For the second time this year, the owners and distributors of the “G-Star” brand (“G-Star”) have won a pyrrhic victory in relation to infringement of the copyright in a G-Star logo, establishing infringement but not receiving a remedy. The most recent case is Facton Ltd v Toast Sales Group Pty Ltd  FCA 612. G-Star sued Toast Sales Group Pty Ltd for copyright and trade mark infringement resulting from the sale of genuine G-Star goods at pop-up sales conducted by Toast Sales. G-Star’s allegations were that:
- Toast Sales had infringed G-Star’s registered trade marks by using them in relation to retail services (on promotional materials for the sales – an example is shown below) without G-Star’s consent;
- Toast Sales had infringed the G-Star trade marks by importing into Australia genuine G-Star products sold to Toast Sales by a G-Star European distributor in breach of the distribution agreement, which prohibited sales outside the distributor’s European territory; and
- Toast Sales had infringed copyright in the G-Star logo (which was also a registered trade mark) by reproducing it on promotional materials for the pop-up sales without G-Star’s consent
|Trade Mark No.||Trade Mark|
|722849 and 999351||G-STAR|
|980112 and 999346|
|999347 (also the ‘logo’)|
Toast Sales admitted it had infringed copyright in the logo, but denied trade mark infringement. Middleton J found that the use of the G-Star trade marks on the promotional materials was not use as a trade mark in relation to retail services, because the G-Star trade marks were not used to identify the source of the retail services (Toast Sales). This use on promotional materials was use in relation to the G-Star goods on sale, which did not infringe G-Star’s trade mark rights, because the G-Star registered trade marks had been applied to the goods with G-Star’s consent (section 123(1) Trade Marks Act). An example of the promotional material is shown below:
G-Star argued that section 123 did not apply to Toast Sales’ use of the G-Star trade marks on the parallel imported products, because G-Star’s consent was limited to application of the trade marks onto products sold in Europe. Middleton J rejected this argument. The goods had not been manufactured specifically for Toast Sales or for sale outside Europe. Therefore that at the time the marks were applied to the goods, the distributor was acting within the distribution agreement, and G-Star consented to the application. (In contrast, in Paul’s Retail Pty Ltd v.Sporte Leisure Pty Ltd  FCAFC 51, the importer was held to have infringed trade marks applied to clothing manufactured by a distributor specifically for sale outside the licensed territory, and accordingly without the consent of the trade mark owner).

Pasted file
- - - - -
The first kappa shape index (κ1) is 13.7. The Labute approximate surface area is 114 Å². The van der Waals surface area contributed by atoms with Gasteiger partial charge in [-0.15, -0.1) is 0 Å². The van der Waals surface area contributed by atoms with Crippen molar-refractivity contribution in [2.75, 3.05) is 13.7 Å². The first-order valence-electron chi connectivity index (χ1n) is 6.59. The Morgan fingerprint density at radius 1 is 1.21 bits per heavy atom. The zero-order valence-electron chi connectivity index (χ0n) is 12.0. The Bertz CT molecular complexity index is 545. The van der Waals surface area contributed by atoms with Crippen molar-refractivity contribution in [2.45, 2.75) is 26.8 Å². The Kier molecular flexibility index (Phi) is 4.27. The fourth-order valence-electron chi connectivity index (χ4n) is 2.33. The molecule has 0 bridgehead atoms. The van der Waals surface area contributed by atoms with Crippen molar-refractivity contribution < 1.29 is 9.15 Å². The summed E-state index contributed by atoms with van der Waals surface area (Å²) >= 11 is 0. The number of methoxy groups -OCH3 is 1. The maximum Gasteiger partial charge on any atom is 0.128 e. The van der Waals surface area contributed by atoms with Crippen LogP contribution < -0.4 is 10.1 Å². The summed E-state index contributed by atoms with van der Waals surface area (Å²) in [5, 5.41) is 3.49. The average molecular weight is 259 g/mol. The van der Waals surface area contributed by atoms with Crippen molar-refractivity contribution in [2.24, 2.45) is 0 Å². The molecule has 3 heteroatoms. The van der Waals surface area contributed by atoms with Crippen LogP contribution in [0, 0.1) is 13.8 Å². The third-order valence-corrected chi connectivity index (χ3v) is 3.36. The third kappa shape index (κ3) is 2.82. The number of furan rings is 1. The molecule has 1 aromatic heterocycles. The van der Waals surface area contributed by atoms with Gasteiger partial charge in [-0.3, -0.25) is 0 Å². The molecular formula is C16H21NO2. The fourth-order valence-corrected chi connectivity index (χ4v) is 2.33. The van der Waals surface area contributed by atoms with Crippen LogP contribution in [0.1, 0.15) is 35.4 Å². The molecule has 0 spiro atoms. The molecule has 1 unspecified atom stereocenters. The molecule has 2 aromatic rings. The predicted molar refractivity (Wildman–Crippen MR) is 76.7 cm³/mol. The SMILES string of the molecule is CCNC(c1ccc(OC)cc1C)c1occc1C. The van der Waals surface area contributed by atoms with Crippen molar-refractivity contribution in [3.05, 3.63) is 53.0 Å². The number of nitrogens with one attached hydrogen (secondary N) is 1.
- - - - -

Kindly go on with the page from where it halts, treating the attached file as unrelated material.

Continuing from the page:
Toast Sales’ infringement of the copyright in the G-Star logo was “innocent” infringement as defined by the Copyright Act, because Toast Sales had obtained permission from G-Star’s Australian distributor to reproduce the logo, in the belief (which was not correct) that the distributor had authority to grant permission. When Toast Sales received a letter of demand from G-Star, it stopped using the logo.
Because the copyright infringement was “innocent” infringement, G-Star was not entitled to damages (section 115(3) of the Copyright Act). For this reason, G-Star sought an account of profits (an order that Toast Sales pay to G-Star the profits Toast Sales had made from use of the G-Star logo). G-Star claimed it was entitled to entire profit Toast Sales had made from the pop-up sales which it had promoted using the logo.
Middleton J refused to grant an account of profits. He held that although section 115(3) specifically provides that an account of profits may be awarded against an innocent infringer, the remedy retains its historical quality as a discretionary equitable remedy which the court is not obliged to grant, even if copyright infringement is proved.
Middleton J exercised his discretion against G-Star on the ground that G-Star had not provided any evidence that Toast Sales had made any profit by reproducing the G-Star logo (as opposed to making a profit by lawfully using the G-Star trade marks). G-Star should have been in a position to provide some evidence after discovery of documents and cross-examination of a representative of Toast Sales. His Honour also held that the difficulties, complexities and costs of carrying out an account were relevant to the discretion not to award it. G-Star also failed to obtain a declaration that Toast Sales had infringed copyright in the G-Star logo or an injunction to prevent it doing so again, as these remedies were held to be unnecessary in view of Toast Sales’ admissions and the fact that it had stopped reproducing the G-Star logo.
Finally, Middleton J indicated that applying the normal rule that the unsuccessful party pays the successful party’s costs would mean that G-Star would pay Toast Sales’ costs, since G-Star had not obtained any of the relief it sought.
Below: An example of Toast Sales’ promotional material